Newswise — It might be difficult to imagine a job that spans understanding the cosmos, bringing fusion energy to Earth, and treating cancer, but that’s exactly what Siegfried Glenzer does.

He works with high-powered lasers, a field of science that has interested him since his first glimpse of a laser laboratory during a college tour in Germany. Because, as he puts it, “There’s so much control, and you can do so many things with lasers.”

Glenzer came to SLAC National Accelerator Laboratory after working 19 years at another national lab, Lawrence Livermore National Laboratory. At SLAC, he started an exploratory science program that looks at matter in extreme conditions. Glenzer’s research team uses lasers to create materials that are under high pressure, similar to the interiors of planets and stars.

In addition to learning about other worlds, he has a long-term goal of creating a fusion energy source. And along the way, there have been added discoveries.

What exactly is “high energy density science”?

It means you have matter or material with a lot of energy in it. The energy is so densely packed that the material is under enormous pressure. So “high energy density science” can also stand for “material at extreme pressure.”

How do you create these extreme environments?

We need a powerful laser to start with. We focus those laser beams to tiny spots—like on the micron scale. A human hair is 50 microns, and these spots are a tenth of the diameter of a human hair.

Putting a lot of energy in a very small area produces “high energy density” science. We want to measure the physical properties of these materials.

What can we learn from these measurements?

It’s important for our knowledge of how the planets came about, the evolution of the cosmos. And it’s also important for our endeavor to create fusion energy.

Energy in the sun is produced by nuclear fusion. If we can reproduce that on the planet in a controlled way, we have the perfect energy source.

There are also practical, near-term applications. For example, in order to create the extreme material states, we are using powerful lasers. And we discovered that when we fire those laser beams at materials, we accelerate particles to high energies. Where those lasers interact with the materials very energetic particles are produced—protons, electrons, hadrons, X-rays and gamma rays.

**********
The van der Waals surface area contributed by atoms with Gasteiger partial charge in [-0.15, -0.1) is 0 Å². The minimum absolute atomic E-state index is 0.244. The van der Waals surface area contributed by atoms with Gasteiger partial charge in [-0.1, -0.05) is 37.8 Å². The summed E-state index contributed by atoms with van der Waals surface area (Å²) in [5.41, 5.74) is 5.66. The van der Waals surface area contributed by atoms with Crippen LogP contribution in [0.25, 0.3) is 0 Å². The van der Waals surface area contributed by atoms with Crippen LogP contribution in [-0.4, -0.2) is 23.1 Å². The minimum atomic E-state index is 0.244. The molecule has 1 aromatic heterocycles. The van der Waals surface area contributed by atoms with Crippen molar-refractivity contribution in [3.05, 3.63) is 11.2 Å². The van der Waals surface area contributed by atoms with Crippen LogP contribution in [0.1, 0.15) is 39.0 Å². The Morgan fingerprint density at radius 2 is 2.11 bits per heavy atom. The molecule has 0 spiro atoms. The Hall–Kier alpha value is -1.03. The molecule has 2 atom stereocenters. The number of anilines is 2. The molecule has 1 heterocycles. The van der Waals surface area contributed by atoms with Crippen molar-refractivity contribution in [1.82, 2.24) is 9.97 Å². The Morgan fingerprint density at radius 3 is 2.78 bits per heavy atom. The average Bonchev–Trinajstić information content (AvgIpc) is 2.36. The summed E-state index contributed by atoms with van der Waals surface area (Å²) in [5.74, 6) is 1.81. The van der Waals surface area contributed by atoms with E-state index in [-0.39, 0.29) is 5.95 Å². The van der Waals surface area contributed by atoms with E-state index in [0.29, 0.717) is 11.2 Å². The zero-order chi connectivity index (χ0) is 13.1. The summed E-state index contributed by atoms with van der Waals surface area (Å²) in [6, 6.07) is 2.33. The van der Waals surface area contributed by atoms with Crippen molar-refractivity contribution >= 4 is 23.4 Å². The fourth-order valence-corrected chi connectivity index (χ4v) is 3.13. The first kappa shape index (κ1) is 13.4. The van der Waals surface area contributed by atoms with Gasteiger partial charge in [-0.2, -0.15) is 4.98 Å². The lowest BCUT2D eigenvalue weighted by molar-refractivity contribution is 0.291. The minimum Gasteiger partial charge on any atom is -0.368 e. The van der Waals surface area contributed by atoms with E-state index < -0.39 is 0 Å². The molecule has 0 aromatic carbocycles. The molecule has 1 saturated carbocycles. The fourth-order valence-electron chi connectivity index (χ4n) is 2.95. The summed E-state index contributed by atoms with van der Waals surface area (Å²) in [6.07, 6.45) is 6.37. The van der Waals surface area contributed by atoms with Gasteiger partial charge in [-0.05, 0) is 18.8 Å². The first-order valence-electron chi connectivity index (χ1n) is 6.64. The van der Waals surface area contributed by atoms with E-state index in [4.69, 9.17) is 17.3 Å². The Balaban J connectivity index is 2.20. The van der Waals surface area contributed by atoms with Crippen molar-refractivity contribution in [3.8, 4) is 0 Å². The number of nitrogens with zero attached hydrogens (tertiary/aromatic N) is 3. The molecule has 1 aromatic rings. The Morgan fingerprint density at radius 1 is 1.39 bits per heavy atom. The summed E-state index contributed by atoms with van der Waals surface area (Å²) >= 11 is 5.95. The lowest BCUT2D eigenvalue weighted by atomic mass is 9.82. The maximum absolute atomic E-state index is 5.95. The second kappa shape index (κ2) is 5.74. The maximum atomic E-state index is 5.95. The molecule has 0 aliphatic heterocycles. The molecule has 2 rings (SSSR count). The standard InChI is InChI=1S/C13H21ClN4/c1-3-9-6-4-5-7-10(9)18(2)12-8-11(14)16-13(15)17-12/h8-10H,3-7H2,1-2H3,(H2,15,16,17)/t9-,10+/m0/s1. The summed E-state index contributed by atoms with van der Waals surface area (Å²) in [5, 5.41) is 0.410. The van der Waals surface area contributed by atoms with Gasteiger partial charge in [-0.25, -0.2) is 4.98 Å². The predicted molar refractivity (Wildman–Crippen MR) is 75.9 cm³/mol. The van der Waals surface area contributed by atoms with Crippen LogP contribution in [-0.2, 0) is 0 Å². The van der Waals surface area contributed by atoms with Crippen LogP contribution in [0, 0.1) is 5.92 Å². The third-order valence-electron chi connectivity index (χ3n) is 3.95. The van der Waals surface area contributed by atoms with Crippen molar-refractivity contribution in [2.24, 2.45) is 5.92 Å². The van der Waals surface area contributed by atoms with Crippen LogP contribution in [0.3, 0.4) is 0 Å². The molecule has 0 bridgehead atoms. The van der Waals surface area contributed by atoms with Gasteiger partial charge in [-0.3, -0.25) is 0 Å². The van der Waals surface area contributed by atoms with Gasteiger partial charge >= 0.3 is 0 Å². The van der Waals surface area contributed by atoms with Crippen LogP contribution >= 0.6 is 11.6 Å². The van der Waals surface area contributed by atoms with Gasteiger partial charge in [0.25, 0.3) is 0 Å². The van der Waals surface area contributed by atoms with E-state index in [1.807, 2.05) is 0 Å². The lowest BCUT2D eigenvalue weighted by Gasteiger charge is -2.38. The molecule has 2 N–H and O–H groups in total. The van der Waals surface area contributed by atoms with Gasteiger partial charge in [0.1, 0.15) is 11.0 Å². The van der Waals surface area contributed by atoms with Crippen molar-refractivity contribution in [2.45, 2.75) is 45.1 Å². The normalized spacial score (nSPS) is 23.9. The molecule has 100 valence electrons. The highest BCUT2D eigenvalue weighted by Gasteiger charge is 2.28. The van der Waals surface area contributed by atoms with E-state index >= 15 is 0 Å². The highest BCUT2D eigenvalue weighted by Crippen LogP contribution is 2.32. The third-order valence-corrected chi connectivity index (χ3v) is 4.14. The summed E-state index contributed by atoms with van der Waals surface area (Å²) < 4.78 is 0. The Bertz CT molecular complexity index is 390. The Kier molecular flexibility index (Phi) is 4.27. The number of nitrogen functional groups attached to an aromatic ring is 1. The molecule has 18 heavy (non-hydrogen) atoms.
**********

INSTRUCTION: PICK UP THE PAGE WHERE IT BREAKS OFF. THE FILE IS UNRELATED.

These particle movements lead to an instability that can create a shockwave. We can form the instabilities that lead to collisions, so we have a control mechanism, and we just discovered that. What we believe we can do is use that process to our advantage to accelerate particles. So we could have a proton source where we could produce a proton beam at very high energies. That’s currently being investigated as a way to treat cancer.

This is one of the advantages of lasers—they’re so versatile. We do laboratory astrophysics, we do fusion energy discovery science, and we do very practical accelerator physics for tumor therapy.

Why is the timescale important? Why do you need an ultrafast laser?

In this realm of science, a series of processes are happening, all on the femtosecond timescale.

The laser interacts with electrons in the materials in femtoseconds, and the light pushes around the electrons. The electrons gain energy and stream through a target. Magnetic fields form around the energized electrons that can coalesce and form a shockwave. That’s called a “collisionless shock.”

That process has been conjectured to be the origin of cosmic rays. Cosmic rays are one of the fundamental processes that mankind still seeks to understand. They are the most energetic particles that we know of. It’s a million times more energetic than what we can produce on Earth at the Large Hadron Collider. And we are looking for the process that explains how these energetic particles came about.

In addition to the high power optical lasers that create these extreme conditions, we also have an intense X-ray beam, the Linac Coherent Light Source (LCLS). This laser also has femtosecond capabilities—we can create ultrafast pulses—but at a higher energy than visible light. The X-ray laser allows us to take snapshots of the incredibly fast processes that occur.

So we’ve done experiments where we fire an optical laser on a small piece of carbon, create this environment where the electrons are being pushed out and create shockwaves, and then use X-rays to visualize the shockwaves.

These processes might happen in femtoseconds, but how long will it take to create a fusion energy source?

One of the big misconceptions is that people think it cannot happen. They don’t like thinking on a 20- or 30-year timescale. But there are now fusion experiments happening all over the world. We’re making progress. People just have to accept that science can take more than a year or two to see results. It may take decades.

Fusion is happening every day in the sun, so all we have to do is look up in the sky and ask “Can we control it in the laboratory? How bright are we? And how willing are we as a community to make it happen?”